In the absolutely brilliant Joe Versus The Volcano, the titular Tom Hanks-played character works in the basement of what seems to be a drudge factory. Writer-director J. Rick Castaneda’s sophomore feature, All Sorts, is apparently set in the upstairs of that dreary, soul-sucking workplace. This means the comedy is trading in very peculiar, somewhat deadpan humor. As such, the film may not hit on all cylinders for everyone, but if you love John Patrick Shanley’s classic, then this will hold some appeal.
Diego (Eli Vargas) feels adrift in life with no direction or friends. But, his luck seems to turn for the better when the eccentric Vasquez (Luis Deeze) hires him as a data entry clerk at Dataland. Diego gets to his cubicle with no help from his new colleagues, who ignore him, hyperfocused on their work and lives as they are. Once there, Diego discovers he has no desktop, which makes filing the data impossible.
But, before too long, Diego meets June (Greena Park), the only soul at Dataland who gives him the time of day. The two soon learn of a filing competition league, and Diego agrees to coach the timid but very fast June. All the while, Vasquez is asking Diego to do the impossible, as he still doesn’t have a computer. Will Diego uncover what happened to his desktop? Can June prove her worth and get into the filing finals?
All Sorts begins a little slow. Seeing Diego living out of his car for a spell doesn’t really factor into his arc. Also, there may be one or two scenes too many of Diego getting ignored by almost everyone at Dataland. But, once June and Diego meet, the story picks up considerably, and the stakes feel high.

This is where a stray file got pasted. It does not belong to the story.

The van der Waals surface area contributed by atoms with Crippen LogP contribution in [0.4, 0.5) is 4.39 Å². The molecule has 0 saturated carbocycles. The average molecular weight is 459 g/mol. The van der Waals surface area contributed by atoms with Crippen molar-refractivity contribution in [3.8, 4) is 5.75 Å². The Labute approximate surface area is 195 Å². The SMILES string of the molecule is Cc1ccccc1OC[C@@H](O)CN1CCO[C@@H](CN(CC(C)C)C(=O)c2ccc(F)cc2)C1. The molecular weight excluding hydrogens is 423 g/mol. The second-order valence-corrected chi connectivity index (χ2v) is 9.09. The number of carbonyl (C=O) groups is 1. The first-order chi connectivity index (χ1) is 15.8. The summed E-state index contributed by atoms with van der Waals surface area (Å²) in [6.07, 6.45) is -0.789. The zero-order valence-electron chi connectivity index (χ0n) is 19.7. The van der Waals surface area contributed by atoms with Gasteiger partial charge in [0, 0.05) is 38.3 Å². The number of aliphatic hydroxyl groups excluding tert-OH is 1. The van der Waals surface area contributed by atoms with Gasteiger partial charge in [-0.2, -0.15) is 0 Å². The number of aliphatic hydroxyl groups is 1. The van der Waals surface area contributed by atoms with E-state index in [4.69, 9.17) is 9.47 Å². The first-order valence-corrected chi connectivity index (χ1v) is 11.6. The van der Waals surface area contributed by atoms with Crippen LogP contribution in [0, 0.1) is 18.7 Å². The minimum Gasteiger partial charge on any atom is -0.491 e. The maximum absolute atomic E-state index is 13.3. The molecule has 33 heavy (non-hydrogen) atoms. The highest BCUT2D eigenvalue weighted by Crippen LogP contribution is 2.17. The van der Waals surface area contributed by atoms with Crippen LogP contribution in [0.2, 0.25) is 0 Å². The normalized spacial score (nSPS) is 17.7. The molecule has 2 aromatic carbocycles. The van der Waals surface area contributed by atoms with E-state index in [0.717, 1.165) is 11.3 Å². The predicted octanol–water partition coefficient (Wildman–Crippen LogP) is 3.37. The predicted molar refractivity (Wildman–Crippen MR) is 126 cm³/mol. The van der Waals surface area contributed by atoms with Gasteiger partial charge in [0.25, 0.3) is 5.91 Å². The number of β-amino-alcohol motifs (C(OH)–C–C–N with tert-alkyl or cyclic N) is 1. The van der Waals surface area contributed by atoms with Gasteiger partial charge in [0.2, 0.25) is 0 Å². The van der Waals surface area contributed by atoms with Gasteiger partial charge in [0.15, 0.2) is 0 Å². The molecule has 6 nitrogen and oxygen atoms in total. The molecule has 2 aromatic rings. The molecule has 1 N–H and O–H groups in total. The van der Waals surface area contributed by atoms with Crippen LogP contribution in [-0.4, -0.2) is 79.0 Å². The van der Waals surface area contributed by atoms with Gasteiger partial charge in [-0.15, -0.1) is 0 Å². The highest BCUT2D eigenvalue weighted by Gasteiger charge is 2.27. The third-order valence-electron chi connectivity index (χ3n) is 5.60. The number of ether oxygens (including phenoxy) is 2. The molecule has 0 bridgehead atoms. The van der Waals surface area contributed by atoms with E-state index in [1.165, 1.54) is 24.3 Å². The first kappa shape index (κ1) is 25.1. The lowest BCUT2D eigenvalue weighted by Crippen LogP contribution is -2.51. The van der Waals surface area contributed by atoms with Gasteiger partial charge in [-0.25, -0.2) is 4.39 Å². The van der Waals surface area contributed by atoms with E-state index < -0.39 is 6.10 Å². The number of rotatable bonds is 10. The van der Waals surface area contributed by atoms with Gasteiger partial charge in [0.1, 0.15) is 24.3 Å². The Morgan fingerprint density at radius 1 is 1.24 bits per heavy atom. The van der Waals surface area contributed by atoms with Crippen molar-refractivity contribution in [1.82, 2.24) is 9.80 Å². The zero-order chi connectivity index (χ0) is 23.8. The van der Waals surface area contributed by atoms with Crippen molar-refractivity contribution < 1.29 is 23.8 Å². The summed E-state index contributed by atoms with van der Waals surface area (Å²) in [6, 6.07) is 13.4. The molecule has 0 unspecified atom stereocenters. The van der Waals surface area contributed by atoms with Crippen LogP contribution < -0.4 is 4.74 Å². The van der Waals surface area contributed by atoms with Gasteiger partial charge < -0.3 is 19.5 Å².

“…soon learn of a filing competition league, and Diego agrees to coach the timid but very fast June.”
But, this is a comedy and therefore lives and dies by its punchlines. From the opening to the closing, Castaneda’s dialogue is so quirky and strange that it is always funny. There’s a brilliant recurring joke about a guy always calling “Brian” because of his girlfriend. The thing is, the person in that cubicle is not Brian. Just wait until you meet Dagmar; she’s terrific. The world is so unique and odd that mundane tasks become elevated to absurd status. This creates the perfect combination for readily buying into a premise as far-fetched as competitive filing.
But, All Sorts understands that humor can only get one so far. To that end, Diego and June are very relatable and interesting, with excellent arcs. Yes, they are the only two who change throughout, but in a world this offbeat, that isn’t much of an issue, really.
Vargas portrays the frustrations and then ingenuity of Diego wonderfully. His wry delivery shows an innate understanding of the material. Park is charming and brings a certain groundedness that is necessary to help the few dramatic elements hit properly.
All Sorts is charming, peculiar, and very, very funny. The cast is great, especially the two leads, and the writing keeps a nice balance between absurd and dramatic. While the film is a bit slow to start, once it gets going, it never lets up.
"…so quirky and strange that it is always funny."